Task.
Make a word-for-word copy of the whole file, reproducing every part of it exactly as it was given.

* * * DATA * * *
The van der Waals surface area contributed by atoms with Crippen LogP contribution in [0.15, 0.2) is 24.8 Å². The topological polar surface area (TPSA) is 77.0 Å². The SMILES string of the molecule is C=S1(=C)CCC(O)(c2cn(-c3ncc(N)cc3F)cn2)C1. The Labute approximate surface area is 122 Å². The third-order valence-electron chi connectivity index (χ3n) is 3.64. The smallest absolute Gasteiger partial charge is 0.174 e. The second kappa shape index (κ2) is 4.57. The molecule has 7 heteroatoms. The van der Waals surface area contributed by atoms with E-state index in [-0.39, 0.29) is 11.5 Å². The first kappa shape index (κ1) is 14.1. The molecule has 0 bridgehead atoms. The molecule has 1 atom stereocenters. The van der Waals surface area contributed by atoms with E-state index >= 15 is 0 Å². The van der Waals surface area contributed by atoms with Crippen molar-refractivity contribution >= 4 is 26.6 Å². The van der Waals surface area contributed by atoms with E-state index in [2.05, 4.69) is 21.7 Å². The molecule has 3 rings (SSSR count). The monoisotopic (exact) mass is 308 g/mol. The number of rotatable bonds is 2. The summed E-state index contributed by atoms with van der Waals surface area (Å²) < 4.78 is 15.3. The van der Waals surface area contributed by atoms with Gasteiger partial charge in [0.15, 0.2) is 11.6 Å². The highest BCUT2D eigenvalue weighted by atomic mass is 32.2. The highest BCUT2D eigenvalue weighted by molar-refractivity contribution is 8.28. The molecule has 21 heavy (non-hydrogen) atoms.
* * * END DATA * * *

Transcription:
The van der Waals surface area contributed by atoms with Crippen LogP contribution in [0.15, 0.2) is 24.8 Å². The topological polar surface area (TPSA) is 77.0 Å². The SMILES string of the molecule is C=S1(=C)CCC(O)(c2cn(-c3ncc(N)cc3F)cn2)C1. The Labute approximate surface area is 122 Å². The third-order valence-electron chi connectivity index (χ3n) is 3.64. The smallest absolute Gasteiger partial charge is 0.174 e. The second kappa shape index (κ2) is 4.57. The molecule has 7 heteroatoms. The van der Waals surface area contributed by atoms with E-state index in [-0.39, 0.29) is 11.5 Å². The first kappa shape index (κ1) is 14.1. The molecule has 0 bridgehead atoms. The molecule has 1 atom stereocenters. The van der Waals surface area contributed by atoms with E-state index >= 15 is 0 Å². The van der Waals surface area contributed by atoms with Crippen molar-refractivity contribution >= 4 is 26.6 Å². The van der Waals surface area contributed by atoms with E-state index in [2.05, 4.69) is 21.7 Å². The molecule has 3 rings (SSSR count). The monoisotopic (exact) mass is 308 g/mol. The number of rotatable bonds is 2. The summed E-state index contributed by atoms with van der Waals surface area (Å²) < 4.78 is 15.3. The van der Waals surface area contributed by atoms with Gasteiger partial charge in [0.15, 0.2) is 11.6 Å². The highest BCUT2D eigenvalue weighted by atomic mass is 32.2. The highest BCUT2D eigenvalue weighted by molar-refractivity contribution is 8.28. The molecule has 21 heavy (non-hydrogen) atoms.